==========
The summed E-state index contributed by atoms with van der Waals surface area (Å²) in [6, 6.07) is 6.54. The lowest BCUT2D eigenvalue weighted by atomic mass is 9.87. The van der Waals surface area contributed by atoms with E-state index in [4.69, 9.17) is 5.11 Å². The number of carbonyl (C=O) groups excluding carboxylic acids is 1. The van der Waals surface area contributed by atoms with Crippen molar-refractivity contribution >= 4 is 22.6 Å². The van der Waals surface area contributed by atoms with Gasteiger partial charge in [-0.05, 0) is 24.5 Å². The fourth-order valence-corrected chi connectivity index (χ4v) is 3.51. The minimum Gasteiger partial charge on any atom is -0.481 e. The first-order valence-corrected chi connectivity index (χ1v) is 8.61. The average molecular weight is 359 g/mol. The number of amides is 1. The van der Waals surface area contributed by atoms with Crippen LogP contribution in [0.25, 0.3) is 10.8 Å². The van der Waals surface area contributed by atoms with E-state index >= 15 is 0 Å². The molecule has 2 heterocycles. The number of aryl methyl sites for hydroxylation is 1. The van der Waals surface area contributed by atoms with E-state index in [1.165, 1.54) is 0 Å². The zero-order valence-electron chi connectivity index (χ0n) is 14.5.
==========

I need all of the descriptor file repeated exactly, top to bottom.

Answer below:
The summed E-state index contributed by atoms with van der Waals surface area (Å²) in [6, 6.07) is 6.54. The lowest BCUT2D eigenvalue weighted by atomic mass is 9.87. The van der Waals surface area contributed by atoms with E-state index in [4.69, 9.17) is 5.11 Å². The number of carbonyl (C=O) groups excluding carboxylic acids is 1. The van der Waals surface area contributed by atoms with Crippen molar-refractivity contribution >= 4 is 22.6 Å². The van der Waals surface area contributed by atoms with Gasteiger partial charge in [-0.05, 0) is 24.5 Å². The fourth-order valence-corrected chi connectivity index (χ4v) is 3.51. The minimum Gasteiger partial charge on any atom is -0.481 e. The first-order valence-corrected chi connectivity index (χ1v) is 8.61. The average molecular weight is 359 g/mol. The number of amides is 1. The van der Waals surface area contributed by atoms with Crippen LogP contribution in [0.25, 0.3) is 10.8 Å². The van der Waals surface area contributed by atoms with E-state index >= 15 is 0 Å². The molecule has 2 heterocycles. The number of aryl methyl sites for hydroxylation is 1. The van der Waals surface area contributed by atoms with E-state index in [1.165, 1.54) is 0 Å². The zero-order valence-electron chi connectivity index (χ0n) is 14.5.